Fact: It doesn't matter on 99% of software if you have an MMU or not, only a fraction of Amiga user ever used it and if there is a developer needing it, he can still take an existing 68030 driven Amiga or UAE and use it for his development.

----

Gunnar: Don't get triggered, stay real, keep compatibility as high as possible, try to deliver advanced stuff for GFX, Sound and UAE, make good prices and try to find out what your customers are really want ... that's all.

Last edited by OneTimer1 on 18-Feb-2024 at 02:57 PM.
Last edited by OneTimer1 on 18-Feb-2024 at 02:51 PM.
Last edited by OneTimer1 on 18-Feb-2024 at 02:50 PM.

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Gunnar 
Re: Can more people becomes a productive Amiga community member?
Posted on 18-Feb-2024 18:27:46
#34 ]
Cult Member
Joined: 25-Sep-2022
Posts: 512
From: Unknown

@OneTimer1

As you correctly said some people here post false information to attack


Fact is that the APOLLO 68080 CPU already has an MMU
and there are also tools available to use it.


You can use the program ApolloShield to activate a memory protection and memory failure report.
In a way like Enforcer does.


Fact is the previous 68K MMU were incompatible to each other for good reason.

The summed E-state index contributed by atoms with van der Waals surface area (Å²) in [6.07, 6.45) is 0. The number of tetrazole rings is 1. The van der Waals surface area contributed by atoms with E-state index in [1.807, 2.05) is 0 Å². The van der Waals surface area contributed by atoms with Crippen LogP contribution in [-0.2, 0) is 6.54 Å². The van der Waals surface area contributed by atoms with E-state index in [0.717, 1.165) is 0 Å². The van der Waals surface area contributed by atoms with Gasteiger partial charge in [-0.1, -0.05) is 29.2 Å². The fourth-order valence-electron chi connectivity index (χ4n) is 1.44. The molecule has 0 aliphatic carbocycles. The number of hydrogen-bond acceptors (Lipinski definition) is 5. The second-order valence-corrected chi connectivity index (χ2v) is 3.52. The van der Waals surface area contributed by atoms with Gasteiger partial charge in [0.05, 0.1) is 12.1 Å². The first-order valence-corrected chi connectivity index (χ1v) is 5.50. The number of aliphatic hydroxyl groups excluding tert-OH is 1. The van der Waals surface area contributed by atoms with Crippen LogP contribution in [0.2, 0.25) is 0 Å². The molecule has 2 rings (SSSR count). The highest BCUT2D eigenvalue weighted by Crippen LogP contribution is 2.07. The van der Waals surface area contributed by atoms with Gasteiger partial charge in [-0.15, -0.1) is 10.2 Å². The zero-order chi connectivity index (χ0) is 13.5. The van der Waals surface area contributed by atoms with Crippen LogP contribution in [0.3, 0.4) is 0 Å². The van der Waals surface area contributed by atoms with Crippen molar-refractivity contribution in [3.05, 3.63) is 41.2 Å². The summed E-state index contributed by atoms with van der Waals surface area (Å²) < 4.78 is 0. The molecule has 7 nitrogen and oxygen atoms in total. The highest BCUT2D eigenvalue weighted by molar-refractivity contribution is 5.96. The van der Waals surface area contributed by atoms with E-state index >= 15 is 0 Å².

And again the Apollo 68080 MMU is incompatible.
And this is VERY GOOD this way.


Why is this good?
Because the 68080 can do more than previous MMU.
I offer better protection and better debug possibilities and it offer Jumpo pages.
All these are useful improvements.

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kolla 
Re: Can more people becomes a productive Amiga community member?
Posted on 18-Feb-2024 22:58:10
#35 ]
Elite Member
Joined: 21-Aug-2003
Posts: 3037
From: Trondheim, Norway

@OneTimer1

The 68080 MMU is already busy at work, without it, the Vampires wouldn’t work. To expose the MMU fully in AmigaOS is pointless because whatever you would do with it, it would break the system. So instead only a few less harmful bits are exposed and used via dedicated tools.

If you were to build a different system using 68080, not targeting AmigaOS, then exposing the MMU would make much more sense.

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Fairdinkem 
Re: Can more people becomes a productive Amiga community member?
Posted on 18-Feb-2024 23:47:29
#36 ]
Cult Member
Joined: 23-Feb-2010
Posts: 517
From: Victoria, Australia

@Gunnar

Hi Gunnar,